“Personally, I do not believe in UFOs or zombies,” said David Lory VanDerBeek, a candidate for governor of Nevada, in a recent statement on his website. Then, in what was destined to be one of the strangest statements made by a politician thus far this year, he further asserted that, “neither does anyone in the federal government,” though in his estimation, “It is quite likely that our government has a created a bio-chemical weapon that can induce zombie-like behaviors in humans and therefore assist in a mass murder event to promote global depopulation without taking the blame.”
VanDerBeek’s odd statements were in relation to an alleged “Zombie-UFO Crash Exercise” that FEMA had allegedly posted information about on their website for a short time before replacing them with a message stating that the plans were “only for coalition members.” VanDerBeek disagreed with this action, interpreting it as an instance where agencies like FEMA re required to provide transparency in order to maintain public knowledge and safety. So was FEMA out of line with their choice in witholding certain information from the public at large about such a bizarre excercise? We’ve included VanDerBeek’s original (and rather odd) video below, where he spends nearly 20 minutes on camera discussing the strange FEMA drill… but if you thought things couldn’t get any more bizarre, think again…
Below is the original video, uploaded to VanDerBeek’s personal account, where he argues that the video “should go viral,” and that it must “appear on the Drudge Report” and on other mainstream and “alternative” media sites:
Bizarre “Zombie-UFO Crash” in Idaho?
VanDerBeek went after the organization (which he says has been in touch with him since his video appeared online), stating the following about the bizarre drill:
Because this drill is supported by federal funds paid by the taxes of the US people including the citizens of Nevada, you are required to provide the public with precise information about your activities in this drill. I expect you to respond within the week with an email with the detailed information regarding the two scenarios mentioned. I also expect the email and phone number of your immediate supervisor. Whether or not you cooperate, I will be reporting your response or lack thereof to the nation on my television show and youtube channel.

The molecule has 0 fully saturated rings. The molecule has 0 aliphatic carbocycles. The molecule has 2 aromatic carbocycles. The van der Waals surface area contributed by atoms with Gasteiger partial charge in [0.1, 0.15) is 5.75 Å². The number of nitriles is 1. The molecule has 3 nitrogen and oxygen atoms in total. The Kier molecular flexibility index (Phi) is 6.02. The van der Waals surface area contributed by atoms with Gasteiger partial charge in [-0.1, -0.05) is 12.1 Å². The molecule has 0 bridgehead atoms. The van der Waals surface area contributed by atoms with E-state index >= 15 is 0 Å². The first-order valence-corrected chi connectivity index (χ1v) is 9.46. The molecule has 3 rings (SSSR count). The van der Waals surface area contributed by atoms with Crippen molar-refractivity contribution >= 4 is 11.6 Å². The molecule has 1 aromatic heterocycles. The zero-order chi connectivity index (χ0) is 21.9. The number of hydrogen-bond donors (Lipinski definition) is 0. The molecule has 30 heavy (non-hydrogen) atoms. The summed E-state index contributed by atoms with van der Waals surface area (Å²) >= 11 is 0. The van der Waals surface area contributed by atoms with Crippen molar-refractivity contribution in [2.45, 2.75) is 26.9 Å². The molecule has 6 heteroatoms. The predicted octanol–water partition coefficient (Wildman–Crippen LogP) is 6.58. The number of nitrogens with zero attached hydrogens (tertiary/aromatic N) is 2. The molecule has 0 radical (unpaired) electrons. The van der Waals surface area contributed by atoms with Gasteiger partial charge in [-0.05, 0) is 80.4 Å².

While VanDerBeek’s statements regarding the use of taxpayer dollars and general transparency about the drill and its functions are logical, a number of other statements are indeed very strange, to say the least. For one, the assertion that “It is quite likely that our government has a created a bio-chemical weapon that can induce zombie-like behaviors in humans,” is a very odd thing for a potential candidate for governor to be claiming; perhaps we can assume that the general line of thought he had been following has to do with the mysterious cannibalistic “zombie” attacks reported during the last year. Many claim that the use of dangerous bath salts as a hallucinogen have caused such random acts of violence, while more elaborate conspiracy theories suppose that the attacks result from airborne contagions that cause victims to exhibit violent, psychotic behavior.
As to VanDerBeek’s statement that no one else in the Federal Government believes in UFOs, that could easily be debated, especially when taking into consideration the work of Ufologists such as Grant Cameron, who has extensively researched the connection between US Presidents and the UFO engima. However, VanDerBeek later changes his position somewhat, stating in the video that “I’m not saying there are no UFOs in the great expanse of the Universe,” but that, “personally, I do not believe that UFOs are planning to invade the United States of America.” He also reiterates his belief in zombies (come on now, quit snickering people. )
So altogether, which is more strange: The fact that an organization like FEMA might propose such a bizarre exercise, or that a political hopeful would craft an equally bizarre, rambling argument against it?
Image by Andrew Braithwaite via Flickr.